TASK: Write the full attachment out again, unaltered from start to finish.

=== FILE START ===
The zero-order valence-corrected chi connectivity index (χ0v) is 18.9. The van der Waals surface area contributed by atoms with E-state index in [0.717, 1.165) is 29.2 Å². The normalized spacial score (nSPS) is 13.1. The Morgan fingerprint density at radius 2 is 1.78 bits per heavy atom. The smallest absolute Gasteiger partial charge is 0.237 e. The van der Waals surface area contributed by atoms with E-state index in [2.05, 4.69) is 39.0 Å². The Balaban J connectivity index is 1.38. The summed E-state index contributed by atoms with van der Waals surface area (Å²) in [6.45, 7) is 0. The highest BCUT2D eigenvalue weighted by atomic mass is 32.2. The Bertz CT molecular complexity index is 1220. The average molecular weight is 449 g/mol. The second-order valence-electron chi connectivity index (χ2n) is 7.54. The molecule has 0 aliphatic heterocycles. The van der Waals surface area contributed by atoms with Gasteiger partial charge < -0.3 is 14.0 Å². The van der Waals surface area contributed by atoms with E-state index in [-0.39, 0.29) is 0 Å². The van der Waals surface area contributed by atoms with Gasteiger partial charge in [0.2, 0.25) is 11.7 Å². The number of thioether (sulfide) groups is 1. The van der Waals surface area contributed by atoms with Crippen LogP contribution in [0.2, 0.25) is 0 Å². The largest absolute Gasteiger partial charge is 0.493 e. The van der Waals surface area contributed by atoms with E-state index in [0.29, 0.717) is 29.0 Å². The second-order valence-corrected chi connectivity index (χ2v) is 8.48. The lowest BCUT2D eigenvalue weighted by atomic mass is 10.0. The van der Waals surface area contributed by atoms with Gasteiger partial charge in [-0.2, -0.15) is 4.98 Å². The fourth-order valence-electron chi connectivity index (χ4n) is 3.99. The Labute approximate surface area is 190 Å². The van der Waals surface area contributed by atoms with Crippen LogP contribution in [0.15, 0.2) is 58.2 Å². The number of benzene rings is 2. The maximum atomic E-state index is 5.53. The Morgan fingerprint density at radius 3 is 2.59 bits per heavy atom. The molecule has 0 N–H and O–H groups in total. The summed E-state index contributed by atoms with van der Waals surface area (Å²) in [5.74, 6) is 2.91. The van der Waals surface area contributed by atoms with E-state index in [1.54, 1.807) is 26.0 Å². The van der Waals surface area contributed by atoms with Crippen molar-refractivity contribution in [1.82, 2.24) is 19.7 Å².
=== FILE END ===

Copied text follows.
The zero-order valence-corrected chi connectivity index (χ0v) is 18.9. The van der Waals surface area contributed by atoms with E-state index in [0.717, 1.165) is 29.2 Å². The normalized spacial score (nSPS) is 13.1. The Morgan fingerprint density at radius 2 is 1.78 bits per heavy atom. The smallest absolute Gasteiger partial charge is 0.237 e. The van der Waals surface area contributed by atoms with E-state index in [2.05, 4.69) is 39.0 Å². The Balaban J connectivity index is 1.38. The summed E-state index contributed by atoms with van der Waals surface area (Å²) in [6.45, 7) is 0. The highest BCUT2D eigenvalue weighted by atomic mass is 32.2. The Bertz CT molecular complexity index is 1220. The average molecular weight is 449 g/mol. The second-order valence-electron chi connectivity index (χ2n) is 7.54. The molecule has 0 aliphatic heterocycles. The van der Waals surface area contributed by atoms with Gasteiger partial charge < -0.3 is 14.0 Å². The van der Waals surface area contributed by atoms with E-state index in [-0.39, 0.29) is 0 Å². The van der Waals surface area contributed by atoms with Gasteiger partial charge in [0.2, 0.25) is 11.7 Å². The number of thioether (sulfide) groups is 1. The van der Waals surface area contributed by atoms with Crippen LogP contribution in [0.2, 0.25) is 0 Å². The largest absolute Gasteiger partial charge is 0.493 e. The van der Waals surface area contributed by atoms with E-state index in [0.29, 0.717) is 29.0 Å². The second-order valence-corrected chi connectivity index (χ2v) is 8.48. The lowest BCUT2D eigenvalue weighted by atomic mass is 10.0. The van der Waals surface area contributed by atoms with Gasteiger partial charge in [-0.2, -0.15) is 4.98 Å². The fourth-order valence-electron chi connectivity index (χ4n) is 3.99. The Labute approximate surface area is 190 Å². The van der Waals surface area contributed by atoms with Crippen LogP contribution in [0.15, 0.2) is 58.2 Å². The number of benzene rings is 2. The maximum atomic E-state index is 5.53. The Morgan fingerprint density at radius 3 is 2.59 bits per heavy atom. The molecule has 0 N–H and O–H groups in total. The summed E-state index contributed by atoms with van der Waals surface area (Å²) in [5.74, 6) is 2.91. The van der Waals surface area contributed by atoms with E-state index in [1.54, 1.807) is 26.0 Å². The van der Waals surface area contributed by atoms with Crippen molar-refractivity contribution in [1.82, 2.24) is 19.7 Å².